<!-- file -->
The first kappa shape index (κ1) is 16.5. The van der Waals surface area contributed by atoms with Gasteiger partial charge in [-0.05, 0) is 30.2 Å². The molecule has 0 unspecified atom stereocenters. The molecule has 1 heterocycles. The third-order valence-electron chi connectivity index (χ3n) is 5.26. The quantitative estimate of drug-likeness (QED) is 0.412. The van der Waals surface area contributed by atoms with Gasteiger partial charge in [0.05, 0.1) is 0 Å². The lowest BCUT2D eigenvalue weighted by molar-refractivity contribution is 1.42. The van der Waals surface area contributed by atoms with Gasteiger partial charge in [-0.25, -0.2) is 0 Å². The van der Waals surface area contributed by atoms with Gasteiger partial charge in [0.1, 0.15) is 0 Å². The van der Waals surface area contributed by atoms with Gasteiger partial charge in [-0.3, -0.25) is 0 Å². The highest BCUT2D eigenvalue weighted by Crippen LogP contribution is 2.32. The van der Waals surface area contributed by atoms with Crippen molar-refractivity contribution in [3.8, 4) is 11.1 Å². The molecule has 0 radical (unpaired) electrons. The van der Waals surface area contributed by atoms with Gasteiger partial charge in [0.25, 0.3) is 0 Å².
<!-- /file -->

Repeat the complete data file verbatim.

The first kappa shape index (κ1) is 16.5. The van der Waals surface area contributed by atoms with Gasteiger partial charge in [-0.05, 0) is 30.2 Å². The molecule has 0 unspecified atom stereocenters. The molecule has 1 heterocycles. The third-order valence-electron chi connectivity index (χ3n) is 5.26. The quantitative estimate of drug-likeness (QED) is 0.412. The van der Waals surface area contributed by atoms with Gasteiger partial charge in [0.05, 0.1) is 0 Å². The lowest BCUT2D eigenvalue weighted by molar-refractivity contribution is 1.42. The van der Waals surface area contributed by atoms with Gasteiger partial charge in [-0.25, -0.2) is 0 Å². The van der Waals surface area contributed by atoms with Gasteiger partial charge in [0.1, 0.15) is 0 Å². The van der Waals surface area contributed by atoms with Gasteiger partial charge in [-0.3, -0.25) is 0 Å². The highest BCUT2D eigenvalue weighted by Crippen LogP contribution is 2.32. The van der Waals surface area contributed by atoms with Crippen molar-refractivity contribution in [3.8, 4) is 11.1 Å². The molecule has 0 radical (unpaired) electrons. The van der Waals surface area contributed by atoms with Gasteiger partial charge in [0.25, 0.3) is 0 Å².